Photo: Mark Wilson/Getty Images

President Trump has clearly soured on Defense Secretary Jim Mattis, and top Republicans and Democrats both tell me his departure would be particularly costly for the White House — and a disturbing sign for outsiders.

The big picture: A former aide who can read Trump like a book told me: "His tone on Mattis is really striking. ... Will be worth watching whether he's just brushing him back and moving on, or if he launches a sustained effort to get him to quit." And if Mattis departs on anything other than the most cordial terms, confirming a successor will be fraught.

But here's something aides may not have told the president: People who know Mattis tell me that he won't stay around to be abused and humiliated like Attorney General Jeff Sessions has.

  • If "Mad Dog" Mattis, as Trump calls him, is convinced that the president is shorting his stock, the retired four-star Marine general could leave abruptly.

After recent rumblings of frayed relations with Mattis, Trump's comments on "60 Minutes" last night sent a signal to the world — including allies who depend on the U.S. for their defense — that the Pentagon chief may be a short-timer.

  • Based on an early clip from CBS News, we told you yesterday about Trump's devastating remark to correspondent Lesley Stahl that Mattis is "sort of a Democrat, if you wanna know the truth. ... He may leave."

But it turns out there was more:

  • Stahl: "Is it true General Mattis said to you, 'The reason for NATO and the reason for all these alliances is to prevent World War III?'"
  • Trump: "No, it's not true. ... Frankly, I like General Mattis. I think I know more about it than he does. And I know more about it from the standpoint of fairness, that I can tell you."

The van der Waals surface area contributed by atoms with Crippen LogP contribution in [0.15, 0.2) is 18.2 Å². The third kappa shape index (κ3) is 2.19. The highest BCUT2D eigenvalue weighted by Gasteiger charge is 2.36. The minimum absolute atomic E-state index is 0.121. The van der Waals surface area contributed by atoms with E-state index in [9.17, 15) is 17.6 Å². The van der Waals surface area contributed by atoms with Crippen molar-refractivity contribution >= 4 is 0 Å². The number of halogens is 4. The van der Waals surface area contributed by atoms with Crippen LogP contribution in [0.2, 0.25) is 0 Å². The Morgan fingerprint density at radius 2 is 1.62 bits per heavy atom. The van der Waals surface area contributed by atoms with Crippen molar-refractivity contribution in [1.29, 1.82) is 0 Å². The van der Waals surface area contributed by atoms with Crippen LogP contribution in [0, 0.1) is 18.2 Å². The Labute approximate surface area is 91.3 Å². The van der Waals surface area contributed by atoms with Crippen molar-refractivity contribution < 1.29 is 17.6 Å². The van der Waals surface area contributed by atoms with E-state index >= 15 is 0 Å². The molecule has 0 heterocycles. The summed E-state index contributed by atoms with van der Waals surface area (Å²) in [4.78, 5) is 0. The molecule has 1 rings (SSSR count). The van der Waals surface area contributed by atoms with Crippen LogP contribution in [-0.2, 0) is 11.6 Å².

• Stahl: "I'm gonna try one more time."
  • Trump: "Lesley, you don't have to try again. I know exactly what you're saying. ... I will always be there with NATO, but they have to pay their way. I'm fully in favor of NATO, but I don't wanna be taken advantage of."

Be smart: Mattis is a linchpin of what we call the Committee to Save America — an unofficial alliance of officials who see it as their patriotic duty to protect Trump and the nation from disaster.

  • When I asked a well-wired Democrat how worrisome Mattis' departure would be, he replied: "Number one by far. Super scary."

Go deeper

Trump ramps up culture war attacks

Photo: Tasos Katopodis/Getty Images

President Trump's attacks are spreading to sports that are cornerstones of rural, conservative white American life.

Why it matters: The culture war that engulfed the NBA and NFL is reaching other major leagues, with teams that stonewalled activists for years suddenly showing a willingness to listen.

Foreign students could be forced to leave U.S. if colleges move online

Harvard University campus in April 2020. Photo: Maddie Meyer/Getty Images

Foreign college students could be forced to leave the U.S. or transfer schools if their universities move classes entirely online this fall, according to guidance released by Immigration and Customs Enforcement (ICE) on Monday.

Why it matters: Several U.S. colleges and universities — most recently Harvard — have announced plans to move most or all courses online this fall due to coronavirus concerns. Many institutions rely heavily on tuition from international students.

Updated 43 mins ago - Politics & Policy

Coronavirus dashboard

Illustration: Eniola Odetunde/Axios

  1. Global: Total confirmed cases as of 4 p.m. ET: 11,520,461 — Total deaths: 535,453 — Total recoveries — 6,231,052Map.
  2. U.S.: Total confirmed cases as of 4 p.m. ET: 2,911,888 — Total deaths: 130,090 — Total recoveries: 906,763 — Total tested: 35,512,916Map.
  3. Public health: Case growth outpacing testing in hotspots.
  4. States: West Virginia becomes latest state to mandate facial coverings in public.
  5. Politics: Cuomo accuses Trump of "enabling" the coronavirus surge — Sen. Chuck Grassley opts out of attending GOP convention over coronavirus concerns.